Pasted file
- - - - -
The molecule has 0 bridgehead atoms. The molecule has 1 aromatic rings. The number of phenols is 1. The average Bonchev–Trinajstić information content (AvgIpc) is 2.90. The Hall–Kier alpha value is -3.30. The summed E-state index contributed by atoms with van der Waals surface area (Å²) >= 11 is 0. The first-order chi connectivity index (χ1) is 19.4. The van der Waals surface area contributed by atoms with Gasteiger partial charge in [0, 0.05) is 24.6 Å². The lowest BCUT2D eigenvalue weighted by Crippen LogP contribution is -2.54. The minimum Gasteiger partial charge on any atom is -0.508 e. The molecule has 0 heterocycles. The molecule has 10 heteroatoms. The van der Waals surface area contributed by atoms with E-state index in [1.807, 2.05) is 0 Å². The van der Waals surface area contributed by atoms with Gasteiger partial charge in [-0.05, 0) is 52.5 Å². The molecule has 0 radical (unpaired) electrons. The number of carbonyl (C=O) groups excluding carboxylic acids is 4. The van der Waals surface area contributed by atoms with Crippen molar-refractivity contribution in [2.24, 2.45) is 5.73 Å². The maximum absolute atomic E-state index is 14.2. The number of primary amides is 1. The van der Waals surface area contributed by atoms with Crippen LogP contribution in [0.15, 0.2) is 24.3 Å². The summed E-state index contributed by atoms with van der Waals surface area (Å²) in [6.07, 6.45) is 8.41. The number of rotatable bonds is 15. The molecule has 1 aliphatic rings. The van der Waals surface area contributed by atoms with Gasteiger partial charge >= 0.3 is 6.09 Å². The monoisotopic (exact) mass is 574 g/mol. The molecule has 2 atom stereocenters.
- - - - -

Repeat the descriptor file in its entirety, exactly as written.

The molecule has 0 bridgehead atoms. The molecule has 1 aromatic rings. The number of phenols is 1. The average Bonchev–Trinajstić information content (AvgIpc) is 2.90. The Hall–Kier alpha value is -3.30. The summed E-state index contributed by atoms with van der Waals surface area (Å²) >= 11 is 0. The first-order chi connectivity index (χ1) is 19.4. The van der Waals surface area contributed by atoms with Gasteiger partial charge in [0, 0.05) is 24.6 Å². The lowest BCUT2D eigenvalue weighted by Crippen LogP contribution is -2.54. The minimum Gasteiger partial charge on any atom is -0.508 e. The molecule has 0 heterocycles. The molecule has 10 heteroatoms. The van der Waals surface area contributed by atoms with E-state index in [1.807, 2.05) is 0 Å². The van der Waals surface area contributed by atoms with Gasteiger partial charge in [-0.05, 0) is 52.5 Å². The molecule has 0 radical (unpaired) electrons. The number of carbonyl (C=O) groups excluding carboxylic acids is 4. The van der Waals surface area contributed by atoms with Crippen molar-refractivity contribution in [2.24, 2.45) is 5.73 Å². The maximum absolute atomic E-state index is 14.2. The number of primary amides is 1. The van der Waals surface area contributed by atoms with Crippen LogP contribution in [0.15, 0.2) is 24.3 Å². The summed E-state index contributed by atoms with van der Waals surface area (Å²) in [6.07, 6.45) is 8.41. The number of rotatable bonds is 15. The molecule has 1 aliphatic rings. The van der Waals surface area contributed by atoms with Gasteiger partial charge >= 0.3 is 6.09 Å². The monoisotopic (exact) mass is 574 g/mol. The molecule has 2 atom stereocenters.